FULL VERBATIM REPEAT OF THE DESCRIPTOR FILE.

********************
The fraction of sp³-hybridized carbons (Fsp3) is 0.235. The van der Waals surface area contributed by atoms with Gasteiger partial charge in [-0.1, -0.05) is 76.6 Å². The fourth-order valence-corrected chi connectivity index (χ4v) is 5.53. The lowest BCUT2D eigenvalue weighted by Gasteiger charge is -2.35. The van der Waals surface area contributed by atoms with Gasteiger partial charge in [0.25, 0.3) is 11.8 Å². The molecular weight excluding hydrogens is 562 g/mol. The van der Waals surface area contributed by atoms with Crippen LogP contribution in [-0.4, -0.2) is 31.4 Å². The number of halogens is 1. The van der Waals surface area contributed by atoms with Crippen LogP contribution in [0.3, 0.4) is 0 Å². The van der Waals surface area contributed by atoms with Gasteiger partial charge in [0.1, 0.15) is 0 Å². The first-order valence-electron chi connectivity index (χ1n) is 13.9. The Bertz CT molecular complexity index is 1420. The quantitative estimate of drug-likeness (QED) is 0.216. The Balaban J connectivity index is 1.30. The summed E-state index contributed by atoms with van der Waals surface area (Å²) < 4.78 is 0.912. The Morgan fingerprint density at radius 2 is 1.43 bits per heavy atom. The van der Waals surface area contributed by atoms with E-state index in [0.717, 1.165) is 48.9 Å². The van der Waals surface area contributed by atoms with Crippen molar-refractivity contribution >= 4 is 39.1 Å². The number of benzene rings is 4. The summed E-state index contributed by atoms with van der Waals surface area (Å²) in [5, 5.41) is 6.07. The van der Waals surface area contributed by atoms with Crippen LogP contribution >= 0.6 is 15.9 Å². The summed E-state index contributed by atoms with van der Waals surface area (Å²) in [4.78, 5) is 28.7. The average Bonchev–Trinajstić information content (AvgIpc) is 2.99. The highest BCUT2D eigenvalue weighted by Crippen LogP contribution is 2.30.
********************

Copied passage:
The fraction of sp³-hybridized carbons (Fsp3) is 0.235. The van der Waals surface area contributed by atoms with Gasteiger partial charge in [-0.1, -0.05) is 76.6 Å². The fourth-order valence-corrected chi connectivity index (χ4v) is 5.53. The lowest BCUT2D eigenvalue weighted by Gasteiger charge is -2.35. The van der Waals surface area contributed by atoms with Gasteiger partial charge in [0.25, 0.3) is 11.8 Å². The molecular weight excluding hydrogens is 562 g/mol. The van der Waals surface area contributed by atoms with Crippen LogP contribution in [-0.4, -0.2) is 31.4 Å². The number of halogens is 1. The van der Waals surface area contributed by atoms with Crippen LogP contribution in [0.3, 0.4) is 0 Å². The van der Waals surface area contributed by atoms with Gasteiger partial charge in [0.1, 0.15) is 0 Å². The first-order valence-electron chi connectivity index (χ1n) is 13.9. The Bertz CT molecular complexity index is 1420. The quantitative estimate of drug-likeness (QED) is 0.216. The Balaban J connectivity index is 1.30. The summed E-state index contributed by atoms with van der Waals surface area (Å²) < 4.78 is 0.912. The Morgan fingerprint density at radius 2 is 1.43 bits per heavy atom. The van der Waals surface area contributed by atoms with E-state index in [0.717, 1.165) is 48.9 Å². The van der Waals surface area contributed by atoms with Crippen molar-refractivity contribution >= 4 is 39.1 Å². The number of benzene rings is 4. The summed E-state index contributed by atoms with van der Waals surface area (Å²) in [5, 5.41) is 6.07. The van der Waals surface area contributed by atoms with Crippen LogP contribution >= 0.6 is 15.9 Å². The summed E-state index contributed by atoms with van der Waals surface area (Å²) in [4.78, 5) is 28.7. The average Bonchev–Trinajstić information content (AvgIpc) is 2.99. The highest BCUT2D eigenvalue weighted by Crippen LogP contribution is 2.30.